At that time, it was a physical war against physical odds. Today, it is a battle of Armageddon against spiritual wickedness in high places of Church and State—the mind of God consuming the anti-mind, the greater Self consuming the not-self.
Serapis Bey was embodied as the sculptor Phidias during the fifth century B.C. in Athens. He was regarded as the greatest of all the Greek sculptors. He was the architect of the Parthenon, supervising its exquisitely masterful construction. Within the Parthenon he placed his most famous work, the forty-foot high statue in gold and ivory of Pallas Athena, the representation of the Mother figure, the Goddess of Truth.
Standing in the Parthenon, one stands in the presence of a piece of architecture that is designed by an individual who knows how to use form, symmetry, geometry, angles for the housing of a flame. The forcefield of the Parthenon does contain an essential flame, as do the Temple of Luxor and the Great Pyramid.
Phidias also created a huge statue of Zeus out of gold and ivory that stood in the temple of Olympia. He was also a painter, engraver and master of metalwork. His art is characterized by its exalted beauty and spirituality, and he lived as the ultimate personification of the golden age of Grecian master artists who had an enduring influence on all subsequent Western art.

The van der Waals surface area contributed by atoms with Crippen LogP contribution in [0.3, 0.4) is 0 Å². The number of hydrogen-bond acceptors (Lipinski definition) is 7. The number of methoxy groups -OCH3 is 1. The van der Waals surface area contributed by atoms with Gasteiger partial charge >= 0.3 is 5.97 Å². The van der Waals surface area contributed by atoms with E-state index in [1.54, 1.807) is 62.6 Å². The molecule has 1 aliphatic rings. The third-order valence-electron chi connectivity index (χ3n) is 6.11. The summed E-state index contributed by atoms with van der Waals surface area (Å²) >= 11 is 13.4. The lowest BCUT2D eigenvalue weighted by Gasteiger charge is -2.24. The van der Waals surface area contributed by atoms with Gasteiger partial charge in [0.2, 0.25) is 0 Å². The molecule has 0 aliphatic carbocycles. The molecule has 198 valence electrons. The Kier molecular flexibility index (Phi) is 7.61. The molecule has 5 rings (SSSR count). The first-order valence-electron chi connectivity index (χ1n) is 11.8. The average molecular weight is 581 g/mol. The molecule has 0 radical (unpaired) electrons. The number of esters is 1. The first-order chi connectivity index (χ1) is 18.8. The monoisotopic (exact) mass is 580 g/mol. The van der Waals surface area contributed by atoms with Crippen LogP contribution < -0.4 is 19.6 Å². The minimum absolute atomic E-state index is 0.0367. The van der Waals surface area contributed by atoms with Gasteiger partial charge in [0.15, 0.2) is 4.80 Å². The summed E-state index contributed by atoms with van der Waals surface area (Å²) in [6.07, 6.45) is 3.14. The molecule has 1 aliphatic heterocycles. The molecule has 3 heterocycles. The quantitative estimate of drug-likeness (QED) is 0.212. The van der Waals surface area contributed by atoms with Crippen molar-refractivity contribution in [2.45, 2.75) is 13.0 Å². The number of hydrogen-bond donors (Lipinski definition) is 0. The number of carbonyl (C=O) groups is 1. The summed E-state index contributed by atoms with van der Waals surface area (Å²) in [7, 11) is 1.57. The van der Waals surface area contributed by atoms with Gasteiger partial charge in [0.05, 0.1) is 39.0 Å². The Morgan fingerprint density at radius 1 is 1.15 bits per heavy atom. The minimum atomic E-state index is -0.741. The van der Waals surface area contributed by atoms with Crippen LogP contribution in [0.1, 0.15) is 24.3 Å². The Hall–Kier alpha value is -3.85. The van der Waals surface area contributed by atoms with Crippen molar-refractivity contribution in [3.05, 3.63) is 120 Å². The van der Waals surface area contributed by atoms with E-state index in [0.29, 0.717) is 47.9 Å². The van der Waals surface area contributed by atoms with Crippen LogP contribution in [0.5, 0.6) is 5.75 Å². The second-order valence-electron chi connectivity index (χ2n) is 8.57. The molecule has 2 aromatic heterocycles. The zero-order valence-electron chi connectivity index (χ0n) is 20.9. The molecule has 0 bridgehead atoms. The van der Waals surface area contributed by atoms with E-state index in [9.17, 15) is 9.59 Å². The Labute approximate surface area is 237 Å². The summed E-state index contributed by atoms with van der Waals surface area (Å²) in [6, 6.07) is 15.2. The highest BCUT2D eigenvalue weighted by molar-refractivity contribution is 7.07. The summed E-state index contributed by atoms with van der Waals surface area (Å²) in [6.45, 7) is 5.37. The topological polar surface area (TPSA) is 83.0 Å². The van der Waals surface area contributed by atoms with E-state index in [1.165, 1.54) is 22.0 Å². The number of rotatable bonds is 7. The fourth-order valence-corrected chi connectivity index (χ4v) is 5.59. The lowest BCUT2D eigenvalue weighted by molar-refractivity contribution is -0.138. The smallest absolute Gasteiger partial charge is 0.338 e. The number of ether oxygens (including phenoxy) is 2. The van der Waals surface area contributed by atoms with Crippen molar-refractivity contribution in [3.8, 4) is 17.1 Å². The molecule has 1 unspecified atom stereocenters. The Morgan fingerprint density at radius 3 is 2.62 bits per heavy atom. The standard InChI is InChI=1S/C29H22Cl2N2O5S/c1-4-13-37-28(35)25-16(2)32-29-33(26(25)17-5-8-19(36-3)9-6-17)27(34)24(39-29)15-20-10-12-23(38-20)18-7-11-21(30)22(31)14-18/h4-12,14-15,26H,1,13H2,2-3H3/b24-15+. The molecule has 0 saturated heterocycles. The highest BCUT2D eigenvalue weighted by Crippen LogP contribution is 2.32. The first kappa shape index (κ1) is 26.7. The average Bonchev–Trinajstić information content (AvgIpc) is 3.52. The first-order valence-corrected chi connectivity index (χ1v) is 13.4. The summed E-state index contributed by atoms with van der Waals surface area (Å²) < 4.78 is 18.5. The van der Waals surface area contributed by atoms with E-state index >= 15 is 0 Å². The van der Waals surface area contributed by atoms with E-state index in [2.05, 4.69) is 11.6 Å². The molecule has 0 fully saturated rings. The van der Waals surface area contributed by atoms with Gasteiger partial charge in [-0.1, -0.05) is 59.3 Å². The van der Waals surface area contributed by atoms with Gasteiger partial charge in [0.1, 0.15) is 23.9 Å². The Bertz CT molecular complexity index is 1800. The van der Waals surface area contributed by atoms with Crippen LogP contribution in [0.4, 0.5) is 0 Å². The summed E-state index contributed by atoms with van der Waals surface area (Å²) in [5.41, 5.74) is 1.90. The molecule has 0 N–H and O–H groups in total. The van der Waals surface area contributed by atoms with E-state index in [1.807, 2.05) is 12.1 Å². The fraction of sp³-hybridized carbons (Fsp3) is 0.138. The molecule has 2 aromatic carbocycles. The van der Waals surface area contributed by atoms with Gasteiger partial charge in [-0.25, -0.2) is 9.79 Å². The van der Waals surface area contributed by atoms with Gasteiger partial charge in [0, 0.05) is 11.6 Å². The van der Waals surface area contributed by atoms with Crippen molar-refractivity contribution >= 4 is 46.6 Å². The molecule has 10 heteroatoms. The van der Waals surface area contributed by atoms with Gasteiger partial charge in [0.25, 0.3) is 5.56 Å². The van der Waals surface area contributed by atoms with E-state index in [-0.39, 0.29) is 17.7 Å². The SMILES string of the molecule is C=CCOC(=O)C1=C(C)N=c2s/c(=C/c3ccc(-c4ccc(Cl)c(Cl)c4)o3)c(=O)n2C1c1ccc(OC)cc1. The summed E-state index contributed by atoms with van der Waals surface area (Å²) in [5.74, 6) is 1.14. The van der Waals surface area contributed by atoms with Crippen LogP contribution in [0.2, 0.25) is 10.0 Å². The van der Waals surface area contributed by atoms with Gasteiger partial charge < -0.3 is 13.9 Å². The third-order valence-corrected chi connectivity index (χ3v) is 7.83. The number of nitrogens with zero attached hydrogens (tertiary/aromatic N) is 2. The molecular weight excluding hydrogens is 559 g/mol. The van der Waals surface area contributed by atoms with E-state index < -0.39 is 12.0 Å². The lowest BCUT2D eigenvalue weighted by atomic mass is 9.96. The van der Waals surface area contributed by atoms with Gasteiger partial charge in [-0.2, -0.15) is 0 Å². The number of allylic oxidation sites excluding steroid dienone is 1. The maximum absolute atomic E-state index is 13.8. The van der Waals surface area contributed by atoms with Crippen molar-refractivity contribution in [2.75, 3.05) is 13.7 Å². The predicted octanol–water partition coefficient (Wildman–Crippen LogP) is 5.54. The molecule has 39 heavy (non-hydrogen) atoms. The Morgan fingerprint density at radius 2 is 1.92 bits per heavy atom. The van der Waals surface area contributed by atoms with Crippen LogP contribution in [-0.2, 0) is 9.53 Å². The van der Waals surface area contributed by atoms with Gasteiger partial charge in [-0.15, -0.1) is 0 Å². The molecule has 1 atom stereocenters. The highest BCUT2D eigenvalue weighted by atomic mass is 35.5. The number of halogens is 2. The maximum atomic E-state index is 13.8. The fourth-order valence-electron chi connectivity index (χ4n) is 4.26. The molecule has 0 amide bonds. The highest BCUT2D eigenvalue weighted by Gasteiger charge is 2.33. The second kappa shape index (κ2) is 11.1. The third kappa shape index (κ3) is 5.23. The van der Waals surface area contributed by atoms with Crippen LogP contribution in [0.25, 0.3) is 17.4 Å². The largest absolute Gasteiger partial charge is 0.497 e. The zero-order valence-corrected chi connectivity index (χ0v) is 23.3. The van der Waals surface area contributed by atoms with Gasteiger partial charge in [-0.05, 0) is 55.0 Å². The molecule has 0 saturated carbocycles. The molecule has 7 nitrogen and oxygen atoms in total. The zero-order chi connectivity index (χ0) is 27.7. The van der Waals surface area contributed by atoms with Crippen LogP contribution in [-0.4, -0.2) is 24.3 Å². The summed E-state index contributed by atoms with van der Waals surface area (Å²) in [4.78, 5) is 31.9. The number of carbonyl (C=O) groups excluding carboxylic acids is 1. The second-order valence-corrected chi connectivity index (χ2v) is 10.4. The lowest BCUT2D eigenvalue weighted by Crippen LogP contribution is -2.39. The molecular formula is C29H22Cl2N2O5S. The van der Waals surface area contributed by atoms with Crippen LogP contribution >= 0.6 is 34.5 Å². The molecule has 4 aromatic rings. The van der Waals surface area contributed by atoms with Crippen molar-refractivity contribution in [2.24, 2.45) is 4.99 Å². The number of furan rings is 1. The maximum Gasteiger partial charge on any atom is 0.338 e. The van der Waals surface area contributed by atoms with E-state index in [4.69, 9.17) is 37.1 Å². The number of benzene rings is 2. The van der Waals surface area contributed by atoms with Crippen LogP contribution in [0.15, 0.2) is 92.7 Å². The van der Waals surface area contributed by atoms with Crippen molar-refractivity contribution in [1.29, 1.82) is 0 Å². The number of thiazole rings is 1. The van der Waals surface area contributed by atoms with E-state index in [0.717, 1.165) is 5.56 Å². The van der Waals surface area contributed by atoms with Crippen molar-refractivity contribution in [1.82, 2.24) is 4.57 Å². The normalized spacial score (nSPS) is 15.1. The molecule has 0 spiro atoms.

As far as we know, Serapis Bey ascended about 400 B.C.
Worship in Egypt
In the Hellenistic age, from 323 to 31 B.C., Serapis became one of the most important gods of the Egyptian and Greco-Roman pantheons. He was revered as the patron of the Ptolemaic kings of Egypt and as the founding deity of the great city of Alexandria. There are numerous historical records of the intimate contact of Serapis with men throughout Egypt and Asia Minor, and there are over 1,080 statues, temples and monuments dedicated to Serapis Bey that were erected during that era.